They say the only two certainties in life are death and taxes. That seems especially true in France where tax authorities have begun deploying artificial intelligence to snuff out thousands of undeclared swimming pools reportedly worth around $10 million in uncollected tax revenue. The country could soon expand its all-seeing pool AI to detect all sorts of undeclared home additions. Sorry gray market home improvement aficionados, it seems the jig is up.
French authorities said their new system managed to identify 20,356 undeclared pools spread out across the country during a limited test last year, according to a report spotted by The Guardian. The tax authorities reportedly partnered up with Google and tech firm Capgemini to create a system able to identify pools across the country through aerial images. Those pool images are then cross-referenced against a land registry database held by French tax authorities detailing the number of declared pools.
French homeowners are required to declare swimming pools since they can impact an individual’s property taxes. Those taxes would normally tick up after a homeowner installs a pool or makes a similar property modification…but only if the tax office knows. France reportedly has over three million private swimming pools making it the second largest market outside of the U.S, according to French news publication The Connexion. Pool construction in the country jumped up 30% in 2021.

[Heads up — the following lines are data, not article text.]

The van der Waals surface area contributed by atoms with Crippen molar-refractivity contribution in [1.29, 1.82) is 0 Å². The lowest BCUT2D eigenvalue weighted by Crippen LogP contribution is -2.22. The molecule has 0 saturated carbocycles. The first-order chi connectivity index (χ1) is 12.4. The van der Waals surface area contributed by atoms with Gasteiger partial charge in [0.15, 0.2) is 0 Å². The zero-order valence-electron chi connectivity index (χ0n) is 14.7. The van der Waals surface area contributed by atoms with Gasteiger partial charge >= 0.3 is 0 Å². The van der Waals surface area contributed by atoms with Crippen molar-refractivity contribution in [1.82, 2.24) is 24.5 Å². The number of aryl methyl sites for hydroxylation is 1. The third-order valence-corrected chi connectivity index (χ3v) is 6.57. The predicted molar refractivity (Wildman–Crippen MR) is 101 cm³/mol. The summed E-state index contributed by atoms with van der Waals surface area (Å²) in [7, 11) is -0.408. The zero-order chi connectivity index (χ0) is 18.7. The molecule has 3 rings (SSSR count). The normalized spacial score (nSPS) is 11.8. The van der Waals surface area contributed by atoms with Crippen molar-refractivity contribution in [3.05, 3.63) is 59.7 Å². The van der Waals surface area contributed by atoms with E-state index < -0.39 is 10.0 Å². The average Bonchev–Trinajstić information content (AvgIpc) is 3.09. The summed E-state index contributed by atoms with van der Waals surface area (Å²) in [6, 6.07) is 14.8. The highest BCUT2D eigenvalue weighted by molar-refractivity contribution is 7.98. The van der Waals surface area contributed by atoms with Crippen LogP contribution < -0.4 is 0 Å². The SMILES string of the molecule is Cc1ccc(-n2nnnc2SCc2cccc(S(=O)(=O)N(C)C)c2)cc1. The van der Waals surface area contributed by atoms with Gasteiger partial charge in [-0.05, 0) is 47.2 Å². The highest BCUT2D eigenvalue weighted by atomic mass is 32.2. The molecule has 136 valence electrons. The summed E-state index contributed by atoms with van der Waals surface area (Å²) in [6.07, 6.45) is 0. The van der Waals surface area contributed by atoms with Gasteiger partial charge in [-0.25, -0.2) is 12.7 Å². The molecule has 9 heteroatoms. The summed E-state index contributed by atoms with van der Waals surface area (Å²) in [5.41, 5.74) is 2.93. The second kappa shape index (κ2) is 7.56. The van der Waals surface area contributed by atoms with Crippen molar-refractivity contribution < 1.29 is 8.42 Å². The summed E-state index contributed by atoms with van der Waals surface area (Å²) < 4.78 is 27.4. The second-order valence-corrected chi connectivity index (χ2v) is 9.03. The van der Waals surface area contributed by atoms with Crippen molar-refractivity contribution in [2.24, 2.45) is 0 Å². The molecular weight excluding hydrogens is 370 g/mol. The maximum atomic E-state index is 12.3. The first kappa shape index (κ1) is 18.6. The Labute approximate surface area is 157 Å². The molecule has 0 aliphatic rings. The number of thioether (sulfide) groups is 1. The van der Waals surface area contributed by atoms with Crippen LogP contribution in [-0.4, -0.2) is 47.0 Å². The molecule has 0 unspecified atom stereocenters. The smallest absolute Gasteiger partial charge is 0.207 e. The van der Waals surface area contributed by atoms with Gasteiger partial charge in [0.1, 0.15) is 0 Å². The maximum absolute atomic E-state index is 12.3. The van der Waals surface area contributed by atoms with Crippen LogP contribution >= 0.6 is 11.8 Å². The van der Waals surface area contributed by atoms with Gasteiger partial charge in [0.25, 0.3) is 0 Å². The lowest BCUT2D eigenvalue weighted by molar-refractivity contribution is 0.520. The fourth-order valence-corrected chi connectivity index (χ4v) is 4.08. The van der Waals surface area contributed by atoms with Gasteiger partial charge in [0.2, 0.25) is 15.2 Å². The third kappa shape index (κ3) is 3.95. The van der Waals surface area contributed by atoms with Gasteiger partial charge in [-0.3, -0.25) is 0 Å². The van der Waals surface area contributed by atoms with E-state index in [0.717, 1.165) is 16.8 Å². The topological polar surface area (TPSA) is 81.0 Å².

Last year’s test reportedly only encompassed nine tax departments. Now, after raking in millions in uncollected tax revenues, French officials say they want to expand the program nationwide. They’re not stopping with pools either. According to The Guardian, officials want to expand the AI system to potentially detect verandas and permanent pergolas as well.
“We are particularly targeting house extensions like verandas, but we have to be sure that the software can find buildings with a large footprint and not the dog kennel or the children’s playhouse,” Antoine Magnant, France’s Deputy Director General of Public Finances reportedly said.
That extended roll out may take some time to perfect. As of April, the system reportedly had a 30% margin of error leading it to incorrectly identify solar panels as swimming pools. The system reportedly struggles to determine whether or not a rectangular shape spotted on aerial footage is an undeclared addition or something else entirely.
France, under Emmanuel Macron’s presidency, has dumped more than €1.5 billion into AI projects in an effort to play catch up with the U.S. and China and turn the country into a “start-up nation.”
“There’s no chance of controlling any effects (of these technologies) or having a say on any adverse effects if we’ve missed the start of the war,” Macron said in 2018 according to Reuters.